Coronation of Charles VII
Among the missions that, according to Joan of Arc, had been entrusted to her by God, was the task of accompanying the Dauphin to Reims, where he was to be crowned the rightful King of France. The undertaking was perilous, since it involved advancing into territory controlled by the Burgundians and the English. Nonetheless, Joan was adamant about the urgency of crowning Charles at Reims Cathedral, the traditional site for the consecration of the French monarchs, so that his divine-sanctioned legitimacy would be ensured.
Thanks to the resounding victory in Orléans and the Loire valley, and possibly also to Joan's reputation, the towns through which Charles' army passed either capitulated or showed loyalty to the Dauphin, including the city of Troyes, which initially resisted but eventually surrendered.
Thus it was that the troops arrived at Reims, where the inhabitants opened the gates. On July 17, 1429, the Dauphin was crowned King of France as Charles VII, with Joan of Arc at his side during the ceremony, marking the pinnacle of her exploits.
Capture at Compiègne
Following his coronation in Reims, Charles VII negotiated a two-week truce with the Burgundians, which they used to reinforce the defense of Paris, facing an imminent attack. The control of the capital held political significance, and its capture by Charles VII would have meant a hard blow for the Burgundians and would have definitely tipped the balance in favor of the Armagnacs loyal to Charles. However, the assault on the city on September 8 was an absolute disaster, with Charles VII's troops retreating after suffering over a thousand casualties and Joan being injured by an arrow in her thigh.
In the months that ensued, Joan led several attacks on fortified locations and was ennobled by the king, alongside her family, in recognition of her military exploits.
In May 1430, she led a company to relieve the city of Compiègne, which was under siege by a Burgundian army. On May 23, her troop was ambushed and Joan was captured. Subsequently, the Burgundians handed her over to the English in exchange for a sum of money.
Trial and execution of Joan of Arc
When the Burgundians handed Joan of Arc over to the English, the latter imprisoned her in Rouen Castle, where they had their seat of government in France. She remained there from December 23, 1430, until her execution on May 30, 1431.
Joan was accused of heresy and was examined by an ecclesiastical court presided over by Bishop Pierre Cauchon of Beauvais, who belonged to the Burgundian faction, enemies of King Charles VII. Despite the ecclesiastical nature of the trial, Joan remained locked in a secular cell, in one of the towers of Rouen castle, where she had to endure frequent harassment.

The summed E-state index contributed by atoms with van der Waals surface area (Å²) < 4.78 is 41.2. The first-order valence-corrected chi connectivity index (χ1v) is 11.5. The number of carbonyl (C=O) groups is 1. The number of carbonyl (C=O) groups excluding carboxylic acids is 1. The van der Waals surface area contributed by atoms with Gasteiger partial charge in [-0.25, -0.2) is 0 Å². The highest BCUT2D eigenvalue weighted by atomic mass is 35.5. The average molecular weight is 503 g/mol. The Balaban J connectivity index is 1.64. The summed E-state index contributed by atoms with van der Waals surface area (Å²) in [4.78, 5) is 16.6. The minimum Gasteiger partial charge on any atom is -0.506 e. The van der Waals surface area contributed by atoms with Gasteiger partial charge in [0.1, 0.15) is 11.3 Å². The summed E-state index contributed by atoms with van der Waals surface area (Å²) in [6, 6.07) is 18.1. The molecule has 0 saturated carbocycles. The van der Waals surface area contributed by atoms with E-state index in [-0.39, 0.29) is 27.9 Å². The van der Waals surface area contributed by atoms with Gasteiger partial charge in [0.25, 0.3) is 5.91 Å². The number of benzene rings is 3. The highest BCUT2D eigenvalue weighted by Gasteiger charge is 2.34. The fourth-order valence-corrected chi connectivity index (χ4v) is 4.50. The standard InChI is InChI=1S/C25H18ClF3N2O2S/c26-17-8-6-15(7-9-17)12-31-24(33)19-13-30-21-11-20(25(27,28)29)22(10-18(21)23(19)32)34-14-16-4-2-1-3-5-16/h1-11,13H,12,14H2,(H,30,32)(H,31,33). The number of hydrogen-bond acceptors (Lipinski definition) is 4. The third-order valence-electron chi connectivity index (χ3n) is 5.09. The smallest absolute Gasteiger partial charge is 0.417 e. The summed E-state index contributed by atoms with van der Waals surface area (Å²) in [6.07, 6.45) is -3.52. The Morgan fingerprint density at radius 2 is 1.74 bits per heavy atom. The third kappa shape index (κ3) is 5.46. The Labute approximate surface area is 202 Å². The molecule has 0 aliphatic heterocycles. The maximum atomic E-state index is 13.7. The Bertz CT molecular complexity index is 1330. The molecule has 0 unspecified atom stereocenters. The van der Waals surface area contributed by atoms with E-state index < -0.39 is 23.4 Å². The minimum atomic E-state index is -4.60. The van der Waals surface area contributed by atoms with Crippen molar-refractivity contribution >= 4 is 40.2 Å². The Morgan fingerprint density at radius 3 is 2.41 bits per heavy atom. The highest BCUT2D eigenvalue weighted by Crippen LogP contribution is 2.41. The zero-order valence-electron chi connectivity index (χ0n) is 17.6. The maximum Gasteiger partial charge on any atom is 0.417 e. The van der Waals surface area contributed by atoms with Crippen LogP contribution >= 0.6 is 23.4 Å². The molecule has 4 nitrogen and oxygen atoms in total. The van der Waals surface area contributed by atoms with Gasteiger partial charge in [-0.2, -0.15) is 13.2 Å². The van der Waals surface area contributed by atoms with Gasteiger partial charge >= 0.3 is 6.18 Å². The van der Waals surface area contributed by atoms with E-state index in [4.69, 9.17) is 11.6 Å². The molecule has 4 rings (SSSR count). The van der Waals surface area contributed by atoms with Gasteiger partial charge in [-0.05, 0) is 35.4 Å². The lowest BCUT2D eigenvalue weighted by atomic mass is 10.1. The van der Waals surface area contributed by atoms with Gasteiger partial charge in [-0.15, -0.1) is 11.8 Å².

Throughout the trial, she was subjected to rigorous interrogations involving nearly 120 accusers and witnesses. She was accused of witchcraft, wearing male clothes, and other charges aimed at proving that behind her apparent Catholic piety, a heretic was concealed. Whether or not they believed in all the accusations against her, the political expediency of discrediting a figure who had given renewed inspiration to the French loyal to Charles VII was evident.
The trial took place between January and May 1431. Much of what we know about Joan of Arc's life, religious beliefs, and tragic end comes down to us from the records of this trial. Although throughout the interrogations she maintained her assertions regarding the messages she claimed to have received from God to crown Charles VII and drive the English out of France, in one of the last sessions she recanted, denying the visions of the archangel Michael and Saints Catherine and Margaret. However, a few days later she withdrew her recantation, arguing that she had only pronounced it out of fear of being burned, and adding that the saints had communicated with her to admonish her for not speaking the truth.
Finally, Joan of Arc was found guilty of more than seventy charges, including inventing false revelations and divine visions, dressing as a man, committing blasphemy, and being suspected of heresy. Having retracted her initial recantation, she became a "relapsed heretic" to the court’s eyes.
She was sentenced to burn at the stake. Handed over to the English secular authority, her execution took place in Rouen's Old Market square on May 30, 1431, when she was 19 years old. Her ashes were thrown into the Seine River. Twenty years later, Joan's mother initiated a trial review process, by which the sentence was eventually annulled due to procedural flaws. It was 1456, the Hundred Years' War had ended, and the English had withdrawn from France.
From then on, Joan’s figure gained prominence as a French national symbol, particularly from the 19th century onward, and she has been depicted in literary, theatrical, pictorial, and film works. In 1920, she was canonized by Pope Benedict XV.
Quotes by Joan of Arc
- "In God’s name let us go on bravely".
- "I do not know of having committed mortal sin. If I were in mortal sin, I think St. Catherine and St. Margaret would at once abandon me".
- "The soldiers will fight and God will grant victory".
- "I would rather die than do something which I know to be a sin".
- "Courage! Do not fall back; in a little the place will be yours".
- "I fear nothing for God is with me".
- Jeanne d’Arc la Pucelle. https://www.jeanne-darc.info/
- Pernoud, R. & Clin, M. V. (2011). Jeanne d’Arc. Fayard-Pluriel.
- Vale, M. G. A. & Lanhers, Y. (2022). St. Joan of Arc. Encyclopedia Britannica. https://www.britannica.com/
- Wood, C. T. (1991). Joan of Arc & Richard III. Oxford University Press.